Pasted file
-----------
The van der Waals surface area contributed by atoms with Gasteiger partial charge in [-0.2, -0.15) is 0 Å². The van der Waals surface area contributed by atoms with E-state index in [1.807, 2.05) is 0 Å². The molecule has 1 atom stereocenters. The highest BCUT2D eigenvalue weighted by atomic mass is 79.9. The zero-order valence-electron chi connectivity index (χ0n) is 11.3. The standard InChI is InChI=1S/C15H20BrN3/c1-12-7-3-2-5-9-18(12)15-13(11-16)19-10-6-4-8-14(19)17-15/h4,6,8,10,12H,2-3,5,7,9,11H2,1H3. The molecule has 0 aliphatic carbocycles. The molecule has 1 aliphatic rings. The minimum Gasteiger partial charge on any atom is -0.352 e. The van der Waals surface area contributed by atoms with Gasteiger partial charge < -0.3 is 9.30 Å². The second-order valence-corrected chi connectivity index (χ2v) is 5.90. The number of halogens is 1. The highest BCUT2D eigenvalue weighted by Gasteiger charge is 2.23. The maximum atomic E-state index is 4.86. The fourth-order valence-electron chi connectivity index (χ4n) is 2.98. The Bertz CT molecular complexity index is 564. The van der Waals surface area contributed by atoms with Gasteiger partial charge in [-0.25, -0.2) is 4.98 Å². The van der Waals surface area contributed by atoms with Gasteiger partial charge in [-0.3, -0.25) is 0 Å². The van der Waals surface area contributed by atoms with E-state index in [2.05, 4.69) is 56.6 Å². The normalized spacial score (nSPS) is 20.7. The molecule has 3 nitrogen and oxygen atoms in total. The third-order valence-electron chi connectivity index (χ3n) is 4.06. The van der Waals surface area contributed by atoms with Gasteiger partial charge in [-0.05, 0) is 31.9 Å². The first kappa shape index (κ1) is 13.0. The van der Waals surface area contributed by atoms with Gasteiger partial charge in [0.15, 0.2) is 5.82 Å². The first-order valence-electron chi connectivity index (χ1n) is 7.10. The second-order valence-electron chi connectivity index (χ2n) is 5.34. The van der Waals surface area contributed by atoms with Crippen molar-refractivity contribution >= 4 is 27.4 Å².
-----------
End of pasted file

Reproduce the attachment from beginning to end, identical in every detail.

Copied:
The van der Waals surface area contributed by atoms with Gasteiger partial charge in [-0.2, -0.15) is 0 Å². The van der Waals surface area contributed by atoms with E-state index in [1.807, 2.05) is 0 Å². The molecule has 1 atom stereocenters. The highest BCUT2D eigenvalue weighted by atomic mass is 79.9. The zero-order valence-electron chi connectivity index (χ0n) is 11.3. The standard InChI is InChI=1S/C15H20BrN3/c1-12-7-3-2-5-9-18(12)15-13(11-16)19-10-6-4-8-14(19)17-15/h4,6,8,10,12H,2-3,5,7,9,11H2,1H3. The molecule has 0 aliphatic carbocycles. The molecule has 1 aliphatic rings. The minimum Gasteiger partial charge on any atom is -0.352 e. The van der Waals surface area contributed by atoms with Gasteiger partial charge < -0.3 is 9.30 Å². The second-order valence-corrected chi connectivity index (χ2v) is 5.90. The number of halogens is 1. The highest BCUT2D eigenvalue weighted by Gasteiger charge is 2.23. The maximum atomic E-state index is 4.86. The fourth-order valence-electron chi connectivity index (χ4n) is 2.98. The Bertz CT molecular complexity index is 564. The van der Waals surface area contributed by atoms with Gasteiger partial charge in [-0.25, -0.2) is 4.98 Å². The van der Waals surface area contributed by atoms with Gasteiger partial charge in [-0.3, -0.25) is 0 Å². The van der Waals surface area contributed by atoms with E-state index in [2.05, 4.69) is 56.6 Å². The normalized spacial score (nSPS) is 20.7. The molecule has 3 nitrogen and oxygen atoms in total. The third-order valence-electron chi connectivity index (χ3n) is 4.06. The van der Waals surface area contributed by atoms with Gasteiger partial charge in [-0.05, 0) is 31.9 Å². The first kappa shape index (κ1) is 13.0. The van der Waals surface area contributed by atoms with Gasteiger partial charge in [0.15, 0.2) is 5.82 Å². The first-order valence-electron chi connectivity index (χ1n) is 7.10. The second-order valence-electron chi connectivity index (χ2n) is 5.34. The van der Waals surface area contributed by atoms with Crippen molar-refractivity contribution >= 4 is 27.4 Å².